I have done what I can on this farm to get “Brexit-ready”. My shepherd has gone, my livestock numbers have been significantly reduced and I am trying to imagine my farming future without the BPS.
Two-and-a-half years of Brexit negotiations with the other EU27 countries do not seem to have achieved very much.
Indeed, Mrs May’s 599-page Brexit withdrawal agreement and 26-page Political Declaration are little more then a “heads of terms”, with the real haggling still to come.
We farmers in the Remain camp had quietly been hoping for Brino (Brexit in name only). This would have been a wishy-washy political placebo that would give the Brexiteers the “leave” fix they seem to need, but might have allowed UK farmers to continue to enjoy their share of the peace and prosperity the EU has delivered for the past half century.
Indeed, Mrs May (a Remainer) does appear to have come up with Brino as her proposed solution to the difficulty of “honouring the referendum result” without bankrupting the country.
She hopes for frictionless tariff-free trade, access to the EU for Britain’s service industries and ongoing close co-operation with the EU.
On the face of it, then, what is there within the withdrawal agreement to worry about for Remainer farmers? Sadly, a great deal.
When the prime minister makes her pitch, she starts by giving Leavers what she thinks they want to hear. Alarmingly, this invariably involves the loud proclamation that the withdrawal agreement will allow the UK to “leave the CAP”.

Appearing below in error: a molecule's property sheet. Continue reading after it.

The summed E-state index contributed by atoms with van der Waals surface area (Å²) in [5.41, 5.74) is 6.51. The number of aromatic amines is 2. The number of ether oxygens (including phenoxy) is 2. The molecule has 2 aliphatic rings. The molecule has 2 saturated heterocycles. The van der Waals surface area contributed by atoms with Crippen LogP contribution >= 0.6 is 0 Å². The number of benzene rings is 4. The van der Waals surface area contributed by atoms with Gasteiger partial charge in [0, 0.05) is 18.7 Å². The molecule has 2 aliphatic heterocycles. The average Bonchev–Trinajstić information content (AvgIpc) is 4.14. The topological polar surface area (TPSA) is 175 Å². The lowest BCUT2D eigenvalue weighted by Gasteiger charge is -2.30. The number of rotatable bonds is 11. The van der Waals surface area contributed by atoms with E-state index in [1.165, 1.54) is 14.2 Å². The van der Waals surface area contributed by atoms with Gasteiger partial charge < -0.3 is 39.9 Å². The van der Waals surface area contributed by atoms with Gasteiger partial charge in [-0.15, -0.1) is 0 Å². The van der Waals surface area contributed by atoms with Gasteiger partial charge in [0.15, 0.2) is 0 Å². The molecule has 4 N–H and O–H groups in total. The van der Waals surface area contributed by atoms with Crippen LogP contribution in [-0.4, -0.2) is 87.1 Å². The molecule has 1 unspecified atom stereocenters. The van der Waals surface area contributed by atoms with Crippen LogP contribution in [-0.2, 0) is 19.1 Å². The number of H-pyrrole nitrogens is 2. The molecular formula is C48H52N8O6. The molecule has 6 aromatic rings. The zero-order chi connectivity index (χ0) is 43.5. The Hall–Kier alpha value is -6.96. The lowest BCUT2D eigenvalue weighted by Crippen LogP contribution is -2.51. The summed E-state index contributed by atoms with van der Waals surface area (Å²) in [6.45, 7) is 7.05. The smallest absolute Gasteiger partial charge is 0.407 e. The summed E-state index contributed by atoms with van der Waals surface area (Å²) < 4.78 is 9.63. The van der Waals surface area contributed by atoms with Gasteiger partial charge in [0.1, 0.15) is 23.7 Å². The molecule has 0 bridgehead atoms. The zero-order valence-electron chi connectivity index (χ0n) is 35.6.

That will leave UK farmers stripped of area payments to be replaced by a “public money for public goods” agri-environment policy.
But funding, Defra secretary Michael Gove points out, will be subject to a regular “government spending review”, which could easily result in the farm budget being cut in favour of other Whitehall priority departments such as health or education.
Farmers are also likely to find themselves open to much more in the way of cheap food imports from non-EU countries.
Indeed, if you strip out the rhetoric, “leaving the CAP” is the only radical change that Mrs May proposes in terms of Britain’s relationship with the EU.
She makes other claims, for instance, that the UK will “take back control of its borders”, but we always had control of our borders; the UK was never part of the EU’s free movement of people Schengen Area.
And, as has been shown by recent immigration figures, the recent drop in EU migrants coming to the UK has been mostly taken up by a significant increase in Asian migrants coming to the UK to do the jobs that Britons born in the UK simply refuse to do.
So, farming becomes the sacrificial victim of Brexit. As far as the EU is concerned, if the UK wants to compromise the economic future of its 120,000 surviving farmers, then so be it. Why should they worry?
And as far as England’s political class is concerned, stripping farmers of their subsidies has very little electoral or economic risk. Farmers make up less than 1% of voters and account for less than 0.5% of economic output.
If Mrs May’s withdrawal agreement, or something very like it, does pave the way for Brexit, I suggest we call it “Brinoeff” – “Brexit in name only except for farming”.